All of which made the bill an easy sell. Shortly after Perry signed his in-state tuition law, California passed a similar measure. And since then, 11 other states have done the same. Some of these states are liberal bulwarks with large illegal populations (New York, which has 7 percent of the country’s illegal population) and some are deeply conservative states with a very small proportion of illegals (Nebraska, which has 0.5 percent).
To hear Mitt Romney tell it, you’d think the University of Texas at Austin was overrun with the children of illegals, taking slots and taxpayer money from smart kids in New Jersey who’ve dreamt about being Longhorns their whole lives—and would have gone to UT if only they could have afforded the out-of-state rate. But the reality is very different. It turns out that of the 1.8 million students enrolled in Texas higher-ed, only 16,476 students are illegals (the state refers to these kids as “affidavit students”). Of those, 12,028 go to two-year community colleges. For the most part these schools have noncompetitive admissions and hardly any out-of-state students. A vanishingly small number go to the state’s competitive flagship schools: The University of Texas has 612 of them; A&M has 362. Romney’s fretting about a “$100,000 discount” being given to illegal immigrants is something like an argument for abortion rights centered around rape and incest.
Mind you, if the people of Texas decided to use their tax dollars to subsidize kids who grew up illegally in Texas rather than kids who grew up legally in New Jersey, that’s their right. After all, it’s their money and the entire raison d’être for in-state tuition is to discriminate in favor of one group and against others.
The real question—the one we would be asking if we weren’t in the middle of a primary fight—is whether this decision by the people of Texas has had good outcomes, for either the intended beneficiaries or the state. And on that score, the evidence is mixed.
The underlying economic assumptions behind the in-state tuition scheme for illegals are the following: (1) College coursework adds value in the labor market; (2) illegals can be lured into college coursework by financial discounts; and (3) since the marginal benefit to the school of in-state versus out-of-state tuition is relatively small, the state will reap benefits by having better-educated illegal immigrants—because these people will earn more and inevitably pay more in the consumption taxes that drive the Texas tax base.
A few studies have been done on the subject; their conclusions vary. The first was undertaken by Columbia’s Neeraj Kaushal in 2008. Looking at enrollments of illegal immigrants at state schools before and after the tuition law passed, Kaushal calculated that the subsidy had a noticeable effect—that for every $6,900 in difference between the in-state and out-of-state rates, undocumented Mexican enrollment increased by 2.8 percent. Further, she found that the lure of in-state tuition actually helped keep undocumented teenagers from dropping out of high school.
However, Kaushal’s tidy equations don’t inspire an overwhelming degree of confidence. For one thing, while the outputs of her models are deceptively precise, the inputs are not. Always remember that data on the universe of illegal aliens is like smoke. We have good educated guesses about how many illegals are here, what ages they are, and how long they’ve been here. But this isn’t the Census: These are guesses, and the numbers are always shifting. The greater concern about Kaushal’s study was that it didn’t take into account larger trends. In other words, could the rising number of illegals at college be the result of a bigger pool of college-eligible illegals, rising income amongst them, etc.?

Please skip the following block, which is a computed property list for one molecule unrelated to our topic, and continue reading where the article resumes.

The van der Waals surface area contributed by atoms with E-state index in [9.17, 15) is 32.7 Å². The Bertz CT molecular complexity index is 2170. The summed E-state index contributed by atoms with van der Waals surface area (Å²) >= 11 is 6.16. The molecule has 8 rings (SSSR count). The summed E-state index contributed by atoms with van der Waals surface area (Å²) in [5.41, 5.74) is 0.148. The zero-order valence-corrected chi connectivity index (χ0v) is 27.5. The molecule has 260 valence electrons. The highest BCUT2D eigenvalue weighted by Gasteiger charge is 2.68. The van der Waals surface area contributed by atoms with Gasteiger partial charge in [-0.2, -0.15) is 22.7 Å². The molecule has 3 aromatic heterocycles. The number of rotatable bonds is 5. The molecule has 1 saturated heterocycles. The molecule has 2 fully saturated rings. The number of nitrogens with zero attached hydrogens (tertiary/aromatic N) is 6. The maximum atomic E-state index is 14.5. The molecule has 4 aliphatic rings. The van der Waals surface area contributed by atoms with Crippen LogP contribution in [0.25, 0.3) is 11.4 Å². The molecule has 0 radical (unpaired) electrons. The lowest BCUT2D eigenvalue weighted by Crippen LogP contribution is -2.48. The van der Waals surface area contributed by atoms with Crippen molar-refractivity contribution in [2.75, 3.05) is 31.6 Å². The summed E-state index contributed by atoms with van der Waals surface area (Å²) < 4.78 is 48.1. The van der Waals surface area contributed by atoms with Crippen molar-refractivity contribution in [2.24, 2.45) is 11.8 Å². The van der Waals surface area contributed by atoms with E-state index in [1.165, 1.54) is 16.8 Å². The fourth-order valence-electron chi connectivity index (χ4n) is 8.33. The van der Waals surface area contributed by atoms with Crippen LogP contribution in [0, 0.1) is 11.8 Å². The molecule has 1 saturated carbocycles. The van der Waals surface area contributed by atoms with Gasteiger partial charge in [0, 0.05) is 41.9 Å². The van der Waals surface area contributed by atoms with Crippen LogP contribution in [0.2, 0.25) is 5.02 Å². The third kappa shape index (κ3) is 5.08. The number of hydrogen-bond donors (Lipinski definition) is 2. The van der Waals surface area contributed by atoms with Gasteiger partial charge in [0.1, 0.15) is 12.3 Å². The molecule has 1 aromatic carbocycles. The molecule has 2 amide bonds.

In 2010, two researchers at the University of Houston, Aimee Chin and Chinhui Juhn, tried to dig deeper. They didn’t compare straight before-and-after outcomes. Instead, they used a difference-in-differences-type regression, looking at the change in illegal students over time in states which passed in-state tuition laws, compared with the changes over time in states that passed similar laws later (or not at all).
Their results suggested that the in-state tuition laws have very little overall effect—approaching zero, actually—on the number of illegal immigrants who enroll in college. The only subgroup which showed any increase in attendance as a result was older Mexican men (aged 22 to 24). And even in that case, the enrollment effect was quite small. Similarly, Chin and Juhn found no dampening effect of the program on the high-school dropout rate of illegals.
Chin and Juhn were only providing a first look at the data, not the final word. They suggest that, just 10 years in, it may be a while before we are able to discern what effects there are (or aren’t). Others have not been so cautious. Earlier this year the Latino Policy Institute at Roger Williams University released a big report on the subject. You’ll never believe it, but they found absolutely conclusive evidence that the in-state subsidy has an enormous impact. Giving illegals in-state tuition increases their college enrollment by 31 percent! It pushes the high-school dropout rate down by 14 percent! The long-run increase in tax revenue dwarfs the state tuition subsidy!
Unfortunately, the Roger Williams study is magical thinking, the mirror image of Romney’s critique. Where Romney can find nothing but abomination in subsidizing state-school tuition for illegals, the Latino Policy Institute finds nothing but rainbows and free lunches. The truth is that the policy is an experiment—and one that may produce results that are good, or bad, or indifferent.
The only definitive conclusions the Texas experiment offers are about Mitt Romney.
Jonathan V. Last is a senior writer at The Weekly Standard.